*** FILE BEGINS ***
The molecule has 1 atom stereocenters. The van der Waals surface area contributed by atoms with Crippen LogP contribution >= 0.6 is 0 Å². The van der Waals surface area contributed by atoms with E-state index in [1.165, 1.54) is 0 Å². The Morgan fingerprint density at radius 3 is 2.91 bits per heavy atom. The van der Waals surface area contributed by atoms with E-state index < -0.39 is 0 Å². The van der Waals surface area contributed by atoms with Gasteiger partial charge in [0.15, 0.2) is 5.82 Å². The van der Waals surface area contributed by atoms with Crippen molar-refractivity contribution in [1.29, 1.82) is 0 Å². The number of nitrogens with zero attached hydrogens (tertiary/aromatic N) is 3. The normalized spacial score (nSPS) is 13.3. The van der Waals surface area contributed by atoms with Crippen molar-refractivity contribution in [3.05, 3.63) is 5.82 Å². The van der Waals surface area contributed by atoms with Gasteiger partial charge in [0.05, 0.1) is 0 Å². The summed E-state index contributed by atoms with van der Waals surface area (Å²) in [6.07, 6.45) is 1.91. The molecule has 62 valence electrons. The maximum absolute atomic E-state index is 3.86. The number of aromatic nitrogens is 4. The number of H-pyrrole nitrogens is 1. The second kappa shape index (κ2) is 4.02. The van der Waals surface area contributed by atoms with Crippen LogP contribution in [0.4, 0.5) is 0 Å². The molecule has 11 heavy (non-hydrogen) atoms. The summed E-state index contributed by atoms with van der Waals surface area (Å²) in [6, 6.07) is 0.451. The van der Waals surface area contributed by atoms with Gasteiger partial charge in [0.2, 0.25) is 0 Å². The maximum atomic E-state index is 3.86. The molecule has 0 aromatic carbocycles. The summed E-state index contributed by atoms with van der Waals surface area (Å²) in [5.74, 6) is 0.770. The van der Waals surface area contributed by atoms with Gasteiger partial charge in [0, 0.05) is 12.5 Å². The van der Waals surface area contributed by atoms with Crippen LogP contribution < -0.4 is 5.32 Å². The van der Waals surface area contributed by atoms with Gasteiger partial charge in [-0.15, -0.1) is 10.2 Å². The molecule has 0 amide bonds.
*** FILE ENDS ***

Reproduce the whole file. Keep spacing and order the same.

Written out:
The molecule has 1 atom stereocenters. The van der Waals surface area contributed by atoms with Crippen LogP contribution >= 0.6 is 0 Å². The van der Waals surface area contributed by atoms with E-state index in [1.165, 1.54) is 0 Å². The Morgan fingerprint density at radius 3 is 2.91 bits per heavy atom. The van der Waals surface area contributed by atoms with E-state index < -0.39 is 0 Å². The van der Waals surface area contributed by atoms with Gasteiger partial charge in [0.15, 0.2) is 5.82 Å². The van der Waals surface area contributed by atoms with Crippen molar-refractivity contribution in [1.29, 1.82) is 0 Å². The number of nitrogens with zero attached hydrogens (tertiary/aromatic N) is 3. The normalized spacial score (nSPS) is 13.3. The van der Waals surface area contributed by atoms with Crippen molar-refractivity contribution in [3.05, 3.63) is 5.82 Å². The van der Waals surface area contributed by atoms with Gasteiger partial charge in [0.05, 0.1) is 0 Å². The summed E-state index contributed by atoms with van der Waals surface area (Å²) in [6.07, 6.45) is 1.91. The molecule has 62 valence electrons. The maximum absolute atomic E-state index is 3.86. The number of aromatic nitrogens is 4. The number of H-pyrrole nitrogens is 1. The second kappa shape index (κ2) is 4.02. The van der Waals surface area contributed by atoms with Crippen LogP contribution in [0.4, 0.5) is 0 Å². The molecule has 11 heavy (non-hydrogen) atoms. The summed E-state index contributed by atoms with van der Waals surface area (Å²) in [6, 6.07) is 0.451. The van der Waals surface area contributed by atoms with Gasteiger partial charge in [0.2, 0.25) is 0 Å². The maximum atomic E-state index is 3.86. The molecule has 0 aromatic carbocycles. The summed E-state index contributed by atoms with van der Waals surface area (Å²) in [5.74, 6) is 0.770. The van der Waals surface area contributed by atoms with Gasteiger partial charge in [0, 0.05) is 12.5 Å². The van der Waals surface area contributed by atoms with Crippen LogP contribution < -0.4 is 5.32 Å². The van der Waals surface area contributed by atoms with Gasteiger partial charge in [-0.15, -0.1) is 10.2 Å². The molecule has 0 amide bonds.